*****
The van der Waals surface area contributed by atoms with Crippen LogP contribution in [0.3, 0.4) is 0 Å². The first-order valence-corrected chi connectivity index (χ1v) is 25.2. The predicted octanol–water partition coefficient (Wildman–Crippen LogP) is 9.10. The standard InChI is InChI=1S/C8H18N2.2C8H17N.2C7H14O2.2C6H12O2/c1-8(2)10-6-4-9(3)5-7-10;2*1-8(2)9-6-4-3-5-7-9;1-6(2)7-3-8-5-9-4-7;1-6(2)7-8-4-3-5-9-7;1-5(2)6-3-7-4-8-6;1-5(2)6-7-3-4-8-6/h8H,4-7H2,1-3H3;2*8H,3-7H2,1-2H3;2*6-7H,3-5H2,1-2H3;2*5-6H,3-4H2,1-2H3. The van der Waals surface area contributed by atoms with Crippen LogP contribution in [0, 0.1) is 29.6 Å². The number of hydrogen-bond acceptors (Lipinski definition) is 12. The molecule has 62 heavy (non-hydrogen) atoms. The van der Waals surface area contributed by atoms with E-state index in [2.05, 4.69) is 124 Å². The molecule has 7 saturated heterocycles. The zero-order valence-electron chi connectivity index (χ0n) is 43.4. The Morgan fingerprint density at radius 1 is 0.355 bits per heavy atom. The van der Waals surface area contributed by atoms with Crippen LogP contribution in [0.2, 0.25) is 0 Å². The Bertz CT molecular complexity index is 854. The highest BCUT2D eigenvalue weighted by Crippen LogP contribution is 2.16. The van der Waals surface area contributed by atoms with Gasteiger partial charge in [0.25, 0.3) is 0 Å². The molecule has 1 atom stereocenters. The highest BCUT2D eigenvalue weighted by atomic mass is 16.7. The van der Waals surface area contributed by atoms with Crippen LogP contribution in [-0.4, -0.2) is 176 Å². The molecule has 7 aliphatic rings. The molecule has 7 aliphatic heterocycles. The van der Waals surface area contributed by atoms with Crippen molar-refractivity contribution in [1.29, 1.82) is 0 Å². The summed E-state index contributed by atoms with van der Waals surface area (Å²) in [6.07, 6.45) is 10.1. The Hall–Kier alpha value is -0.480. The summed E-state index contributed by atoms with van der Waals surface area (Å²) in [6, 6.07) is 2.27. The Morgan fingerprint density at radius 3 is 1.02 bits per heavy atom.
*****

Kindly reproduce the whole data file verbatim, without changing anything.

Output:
The van der Waals surface area contributed by atoms with Crippen LogP contribution in [0.3, 0.4) is 0 Å². The first-order valence-corrected chi connectivity index (χ1v) is 25.2. The predicted octanol–water partition coefficient (Wildman–Crippen LogP) is 9.10. The standard InChI is InChI=1S/C8H18N2.2C8H17N.2C7H14O2.2C6H12O2/c1-8(2)10-6-4-9(3)5-7-10;2*1-8(2)9-6-4-3-5-7-9;1-6(2)7-3-8-5-9-4-7;1-6(2)7-8-4-3-5-9-7;1-5(2)6-3-7-4-8-6;1-5(2)6-7-3-4-8-6/h8H,4-7H2,1-3H3;2*8H,3-7H2,1-2H3;2*6-7H,3-5H2,1-2H3;2*5-6H,3-4H2,1-2H3. The van der Waals surface area contributed by atoms with Crippen LogP contribution in [0, 0.1) is 29.6 Å². The number of hydrogen-bond acceptors (Lipinski definition) is 12. The molecule has 62 heavy (non-hydrogen) atoms. The van der Waals surface area contributed by atoms with E-state index in [2.05, 4.69) is 124 Å². The molecule has 7 saturated heterocycles. The zero-order valence-electron chi connectivity index (χ0n) is 43.4. The Morgan fingerprint density at radius 1 is 0.355 bits per heavy atom. The van der Waals surface area contributed by atoms with Crippen LogP contribution in [0.2, 0.25) is 0 Å². The Bertz CT molecular complexity index is 854. The highest BCUT2D eigenvalue weighted by Crippen LogP contribution is 2.16. The van der Waals surface area contributed by atoms with Gasteiger partial charge in [0.25, 0.3) is 0 Å². The molecule has 1 atom stereocenters. The highest BCUT2D eigenvalue weighted by atomic mass is 16.7. The van der Waals surface area contributed by atoms with Crippen LogP contribution in [-0.4, -0.2) is 176 Å². The molecule has 7 aliphatic rings. The molecule has 7 aliphatic heterocycles. The van der Waals surface area contributed by atoms with Crippen molar-refractivity contribution in [1.29, 1.82) is 0 Å². The summed E-state index contributed by atoms with van der Waals surface area (Å²) in [6.07, 6.45) is 10.1. The Hall–Kier alpha value is -0.480. The summed E-state index contributed by atoms with van der Waals surface area (Å²) in [6, 6.07) is 2.27. The Morgan fingerprint density at radius 3 is 1.02 bits per heavy atom.